I've spoken before about the book "Food Revolution", and how it was life-changing for me. Seriously, I can't recommend it enough. While my family doesn't eat completely vegetarian, we're not too far off - we do still eat chicken, once a week. (And the boy can't kick the weekly bacon habit, but we're working on it.)
And that's why I thought it was really interesting when I saw the commercials for Tyson chicken where the kids thanked their mother for giving them chicken that's antibiotic and hormone-free. Because here's something many people don't know: chicken by federal law has to be hormone free. So I was interested that Tyson was pushing this as a marketing tool. And yeah! Great! Educate people! If you're going to promote antibiotic chicken as well, that's even better.
(I'll get back to Tyson in a minute: but here's something else interesting most people don't know: that lots of the feed chickens eat has animal byproducts in it. That's right! The chicken you eat might have eaten other animals! I'm not even getting into the way many chickens are treated, I'm talking about them purely from a consumer point of view. I do not want to eat chicken pumped full of junk, being fed goodness knows what, and I don't want to give it to my family either. And do not get me started on beef: there's a reason we don't eat it. Go read the book.)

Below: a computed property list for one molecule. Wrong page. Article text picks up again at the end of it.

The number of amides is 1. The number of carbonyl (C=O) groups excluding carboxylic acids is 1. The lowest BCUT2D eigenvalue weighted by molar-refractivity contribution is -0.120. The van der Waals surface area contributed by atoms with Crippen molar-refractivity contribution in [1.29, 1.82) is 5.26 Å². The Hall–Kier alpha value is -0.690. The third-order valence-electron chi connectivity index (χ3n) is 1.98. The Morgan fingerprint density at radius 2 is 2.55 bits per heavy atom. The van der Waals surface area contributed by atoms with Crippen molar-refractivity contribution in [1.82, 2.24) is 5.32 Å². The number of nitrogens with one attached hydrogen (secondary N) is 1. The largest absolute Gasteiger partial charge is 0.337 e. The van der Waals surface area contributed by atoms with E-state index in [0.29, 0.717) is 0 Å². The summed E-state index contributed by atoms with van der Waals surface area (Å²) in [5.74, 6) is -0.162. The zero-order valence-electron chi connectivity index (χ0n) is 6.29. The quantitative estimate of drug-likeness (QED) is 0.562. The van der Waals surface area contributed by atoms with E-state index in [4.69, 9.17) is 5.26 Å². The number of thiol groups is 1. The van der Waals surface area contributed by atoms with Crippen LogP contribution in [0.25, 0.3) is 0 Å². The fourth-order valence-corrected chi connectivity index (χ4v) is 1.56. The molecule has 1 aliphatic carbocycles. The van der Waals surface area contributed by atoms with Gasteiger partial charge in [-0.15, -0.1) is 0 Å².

So when I'd first seen these Tyson commercials, where the kid stands up on his chair and thanks his mom for caring enough to give him Tyson chicken, I almost wrote a post about it. But then I realized recently I hadn't seen them for a long time, so I did a little research. The commercials were pulled because there is a medication in the chicken feed that is - guess what? - classified as an antibiotic! I give them credit for trying...
Still want to eat chicken? I can totally recommend Readington Farms (we have it in ShopRites in NJ): the chicken has no antibiotics administered, no artificial growth hormones, no animal byproducts, no artificial ingredients, an all vegetable diet, and is free farmed. Plus it costs almost the same as your average chicken that was fed who-knows-what.